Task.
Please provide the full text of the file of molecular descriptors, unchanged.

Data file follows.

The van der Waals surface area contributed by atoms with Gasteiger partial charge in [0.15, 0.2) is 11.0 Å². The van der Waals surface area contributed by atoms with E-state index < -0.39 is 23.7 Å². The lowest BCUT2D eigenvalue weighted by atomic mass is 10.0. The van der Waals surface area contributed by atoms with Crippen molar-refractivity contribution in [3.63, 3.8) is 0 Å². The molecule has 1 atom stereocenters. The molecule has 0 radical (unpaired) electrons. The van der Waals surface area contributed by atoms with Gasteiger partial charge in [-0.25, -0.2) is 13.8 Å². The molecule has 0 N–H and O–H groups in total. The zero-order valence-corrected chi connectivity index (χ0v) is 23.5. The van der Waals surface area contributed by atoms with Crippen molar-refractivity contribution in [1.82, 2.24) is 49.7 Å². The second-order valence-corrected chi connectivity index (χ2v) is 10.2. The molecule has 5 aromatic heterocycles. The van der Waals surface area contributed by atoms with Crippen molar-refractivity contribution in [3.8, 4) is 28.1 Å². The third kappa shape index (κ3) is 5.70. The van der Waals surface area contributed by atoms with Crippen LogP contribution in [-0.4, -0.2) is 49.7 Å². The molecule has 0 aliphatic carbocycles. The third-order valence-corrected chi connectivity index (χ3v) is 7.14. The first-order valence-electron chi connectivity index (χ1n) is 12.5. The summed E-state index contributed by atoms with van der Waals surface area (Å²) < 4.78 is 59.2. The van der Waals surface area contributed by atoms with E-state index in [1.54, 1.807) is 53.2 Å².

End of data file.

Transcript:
The van der Waals surface area contributed by atoms with Gasteiger partial charge in [0.15, 0.2) is 11.0 Å². The van der Waals surface area contributed by atoms with E-state index < -0.39 is 23.7 Å². The lowest BCUT2D eigenvalue weighted by atomic mass is 10.0. The van der Waals surface area contributed by atoms with Crippen molar-refractivity contribution in [3.63, 3.8) is 0 Å². The molecule has 1 atom stereocenters. The molecule has 0 radical (unpaired) electrons. The van der Waals surface area contributed by atoms with Gasteiger partial charge in [-0.25, -0.2) is 13.8 Å². The molecule has 0 N–H and O–H groups in total. The zero-order valence-corrected chi connectivity index (χ0v) is 23.5. The van der Waals surface area contributed by atoms with Crippen molar-refractivity contribution in [1.82, 2.24) is 49.7 Å². The second-order valence-corrected chi connectivity index (χ2v) is 10.2. The molecule has 5 aromatic heterocycles. The van der Waals surface area contributed by atoms with Crippen molar-refractivity contribution in [3.8, 4) is 28.1 Å². The third kappa shape index (κ3) is 5.70. The van der Waals surface area contributed by atoms with Crippen LogP contribution in [-0.4, -0.2) is 49.7 Å². The molecule has 0 aliphatic carbocycles. The third-order valence-corrected chi connectivity index (χ3v) is 7.14. The first-order valence-electron chi connectivity index (χ1n) is 12.5. The summed E-state index contributed by atoms with van der Waals surface area (Å²) < 4.78 is 59.2. The van der Waals surface area contributed by atoms with E-state index in [1.54, 1.807) is 53.2 Å².